Final Score: 5 out of 10

Undertale Review

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Last year a game came out of the underground gaming scene. A game that scored a lot of points with critics, and spawned a vast fandom in a short amount of time. Like an up, and coming alternative band it quickly caught the attention of mainstream audiences. Undertale is a big hit with a lot of folks. So as we enter a new year, I start it out by seeing just what all of the fuss is all about.

PROS: A well crafted adventure with elements of many genres.

CONS: Some areas have an insane level of difficulty.

PRANKS: They will certainly be played on you.

Undertale tells the story of an unnamed protagonist. A small child falls down a chasm, and wakes up in a series of caverns. After you name the small child, and create a save file, you are off to go spelunking. Early on in the game you begin to meet characters, and interact with them beginning a theme of consequences. Undertale’s hook, is that it has a multiple number of endings depending on what you choose to do. Do you help someone, or do you decide to let someone else take care of them? Do you take those items, or do you decide that they don’t belong to you? Do you kill an attacker, or do you let them go free?

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Throughout your journey the game will give you many, many choices, and most of them do impact the story as it goes along. You can pretty much make whatever decisions you want at your leisure, through the overwhelming majority of the game. At its heart, Undertale is an adventure game. But it has a lot of elements from RPGs, Shmups, and classic arcade games. This is especially true in its battles, where even here, choices are impactful on what you’ll do next. The game does spend the first act introducing you to not only some important characters, but the mechanics as well. Navigating the early corridors, you’re put into some situations that boil down to tutorials. The upside is that they don’t come off as tutorials, and they don’t come off as mundane. You’ll play a few puzzles, do some interaction, and even use the battle system.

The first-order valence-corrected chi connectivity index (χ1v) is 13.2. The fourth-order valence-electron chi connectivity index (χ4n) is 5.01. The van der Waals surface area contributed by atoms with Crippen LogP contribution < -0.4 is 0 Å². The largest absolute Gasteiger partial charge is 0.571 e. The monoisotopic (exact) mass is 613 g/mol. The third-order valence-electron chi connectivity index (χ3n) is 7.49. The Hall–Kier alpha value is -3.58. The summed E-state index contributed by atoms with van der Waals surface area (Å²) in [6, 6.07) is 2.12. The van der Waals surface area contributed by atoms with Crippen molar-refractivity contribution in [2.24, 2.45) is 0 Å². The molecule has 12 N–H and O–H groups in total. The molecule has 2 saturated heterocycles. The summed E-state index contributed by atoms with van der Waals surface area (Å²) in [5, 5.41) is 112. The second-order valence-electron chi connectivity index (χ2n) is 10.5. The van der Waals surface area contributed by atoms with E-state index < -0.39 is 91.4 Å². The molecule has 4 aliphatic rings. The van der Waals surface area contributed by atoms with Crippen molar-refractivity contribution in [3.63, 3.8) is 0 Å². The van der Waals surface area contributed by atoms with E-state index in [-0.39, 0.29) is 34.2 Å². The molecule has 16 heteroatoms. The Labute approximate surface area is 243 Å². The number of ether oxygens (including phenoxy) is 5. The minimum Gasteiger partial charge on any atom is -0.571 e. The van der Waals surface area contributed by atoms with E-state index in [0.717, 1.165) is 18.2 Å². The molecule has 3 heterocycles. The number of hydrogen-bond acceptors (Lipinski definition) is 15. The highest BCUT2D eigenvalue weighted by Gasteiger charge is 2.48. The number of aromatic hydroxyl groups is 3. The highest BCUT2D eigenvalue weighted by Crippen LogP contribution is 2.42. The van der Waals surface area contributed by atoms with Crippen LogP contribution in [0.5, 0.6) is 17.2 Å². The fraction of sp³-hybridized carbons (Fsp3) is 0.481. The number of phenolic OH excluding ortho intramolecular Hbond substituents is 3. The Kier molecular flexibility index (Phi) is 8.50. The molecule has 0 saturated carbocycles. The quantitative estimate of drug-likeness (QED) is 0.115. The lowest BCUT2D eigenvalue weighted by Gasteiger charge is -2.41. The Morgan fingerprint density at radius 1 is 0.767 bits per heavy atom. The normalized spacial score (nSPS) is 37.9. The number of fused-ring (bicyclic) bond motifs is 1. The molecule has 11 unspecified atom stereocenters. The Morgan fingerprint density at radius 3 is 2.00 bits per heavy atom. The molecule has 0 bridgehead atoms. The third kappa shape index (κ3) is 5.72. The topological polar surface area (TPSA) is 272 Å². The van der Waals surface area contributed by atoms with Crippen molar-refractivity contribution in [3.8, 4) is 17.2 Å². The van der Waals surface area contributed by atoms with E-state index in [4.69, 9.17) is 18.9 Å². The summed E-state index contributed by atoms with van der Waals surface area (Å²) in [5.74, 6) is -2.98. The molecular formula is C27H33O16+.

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Undertale’s battle system looks like an old NES JRPG. You’ll have options under an attack, action, item, and mercy tabs. Attacking pulls up a timing mini game that feels like a free throw mini game from an old 16-bit EA Basketball game. You have to line up your attack in the center of a bar. The closer you get, the more damage you’ll do. The action tab, will have a number of options for diplomacy, depending on the enemy. You can try your hand at these in order to open up some emotional walls in an opponent. If you play your cards right, you can use these to win fights without injuring or killing anyone. The item tab lets you go through weapons, health, and object items, while the final tab lets you either try to flee a fight, (sometimes you can’t.) or let the opponent go. In some cases you can’t let them go until you’ve succeeded in your diplomatic tasks.